Having a full tank is important, too, in case you end up in a detour that adds miles to your trip or you have to idle excessively because traffic is backed up due to an accident. The last thing you’d want in one of those situations is to run out of fuel.

When you fuel for the load, we recommend starting with a quarter or half a tank before you add more fuel for the load. We never want you to be running on empty (or close to it). Even after you fuel for the load, you should still always have at least a quarter tank or half a tank for safety purposes. 

Another closely related argument is that your mpg can fluctuate depending on how heavy your load is and the types of roads you’re driving on (straight, open plains vs. mountainous terrain). 

Again, the way you can avoid this is by ensuring you already have at least a quarter tank when you fuel for the load. It allows for some fluctuations with your mpg and extra miles you might have to run.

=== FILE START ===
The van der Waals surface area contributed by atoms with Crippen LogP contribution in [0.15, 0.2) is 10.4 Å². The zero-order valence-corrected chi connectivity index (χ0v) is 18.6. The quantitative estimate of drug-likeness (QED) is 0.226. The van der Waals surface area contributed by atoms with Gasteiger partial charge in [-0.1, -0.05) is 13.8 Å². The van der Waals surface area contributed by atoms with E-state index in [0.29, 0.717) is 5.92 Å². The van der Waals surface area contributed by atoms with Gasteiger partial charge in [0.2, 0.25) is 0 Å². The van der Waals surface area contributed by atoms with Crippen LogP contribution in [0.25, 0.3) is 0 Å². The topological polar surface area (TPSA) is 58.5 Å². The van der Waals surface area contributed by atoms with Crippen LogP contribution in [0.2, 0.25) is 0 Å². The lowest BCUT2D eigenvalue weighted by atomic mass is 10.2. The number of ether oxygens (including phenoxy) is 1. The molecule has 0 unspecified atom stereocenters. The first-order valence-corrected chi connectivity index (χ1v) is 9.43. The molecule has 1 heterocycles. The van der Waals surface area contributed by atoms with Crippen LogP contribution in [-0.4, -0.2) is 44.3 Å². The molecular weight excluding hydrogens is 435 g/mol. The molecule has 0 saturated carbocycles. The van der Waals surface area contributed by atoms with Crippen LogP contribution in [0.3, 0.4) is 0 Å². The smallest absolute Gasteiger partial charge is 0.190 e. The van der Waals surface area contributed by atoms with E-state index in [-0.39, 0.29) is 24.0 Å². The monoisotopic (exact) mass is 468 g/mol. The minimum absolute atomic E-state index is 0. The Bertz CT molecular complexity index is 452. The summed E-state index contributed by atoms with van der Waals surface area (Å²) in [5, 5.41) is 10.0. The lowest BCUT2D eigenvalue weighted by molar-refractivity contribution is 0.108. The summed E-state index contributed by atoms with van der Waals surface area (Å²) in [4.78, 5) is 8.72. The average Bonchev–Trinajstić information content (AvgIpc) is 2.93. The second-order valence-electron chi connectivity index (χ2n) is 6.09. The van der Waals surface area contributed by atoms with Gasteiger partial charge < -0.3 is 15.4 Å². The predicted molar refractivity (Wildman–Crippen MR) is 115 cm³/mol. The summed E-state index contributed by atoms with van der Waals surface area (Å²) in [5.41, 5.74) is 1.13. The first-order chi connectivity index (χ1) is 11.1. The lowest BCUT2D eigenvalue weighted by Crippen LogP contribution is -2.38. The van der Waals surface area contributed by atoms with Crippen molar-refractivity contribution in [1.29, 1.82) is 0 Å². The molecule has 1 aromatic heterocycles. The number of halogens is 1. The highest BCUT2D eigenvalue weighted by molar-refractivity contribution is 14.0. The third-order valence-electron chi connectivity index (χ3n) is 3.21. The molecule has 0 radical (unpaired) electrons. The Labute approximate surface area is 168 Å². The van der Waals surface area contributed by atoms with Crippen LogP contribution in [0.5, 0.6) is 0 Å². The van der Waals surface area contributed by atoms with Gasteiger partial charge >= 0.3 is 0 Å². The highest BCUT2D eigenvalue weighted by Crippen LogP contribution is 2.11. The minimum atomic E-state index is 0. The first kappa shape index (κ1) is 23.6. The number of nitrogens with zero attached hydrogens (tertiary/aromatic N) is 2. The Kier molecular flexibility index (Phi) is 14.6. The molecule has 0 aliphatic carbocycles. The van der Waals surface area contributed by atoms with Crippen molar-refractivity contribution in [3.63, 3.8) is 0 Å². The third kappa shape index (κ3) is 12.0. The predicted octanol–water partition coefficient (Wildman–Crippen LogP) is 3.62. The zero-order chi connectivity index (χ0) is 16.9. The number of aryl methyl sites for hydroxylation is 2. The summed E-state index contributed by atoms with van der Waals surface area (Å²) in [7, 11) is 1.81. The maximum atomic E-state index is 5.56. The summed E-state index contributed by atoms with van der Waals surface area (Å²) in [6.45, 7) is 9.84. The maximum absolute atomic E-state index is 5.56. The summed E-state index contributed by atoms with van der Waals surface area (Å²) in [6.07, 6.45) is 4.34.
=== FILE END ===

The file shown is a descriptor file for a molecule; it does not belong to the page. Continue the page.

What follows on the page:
Related: To avoid running extra miles, trip planning is key.

Man in flannel button-down and hat fueling his white semi-truck.

Adopt These Fuel-Efficient Practices 

There’s some truth to the phrase, “Work smarter, not harder.” When you fuel for the load, rather than always filling up your tanks every time you’re at the pump, you’ll keep more money in your pocket for the things you need on the road. 

It’s a simple calculation. When you do your trip plan, figure out how many miles you’ll need to run for the load. Divide your total miles by your truck’s average mpg. This will tell you how many gallons you need. Multiply this number by fuel prices in your area and you’ll figure out how much you need to spend and how much will be covered by the fuel surcharge.

Try implementing this practice, if you aren’t already, to see how it stretches your dollar. Some of the most successful budgeters on the road are applying this strategy. 

It’s also important — as fuel prices stay at these higher prices — to implement fuel-efficient practices. This includes everything from your driving style to taking your truck in for regular preventative maintenance and minor truck adjustments.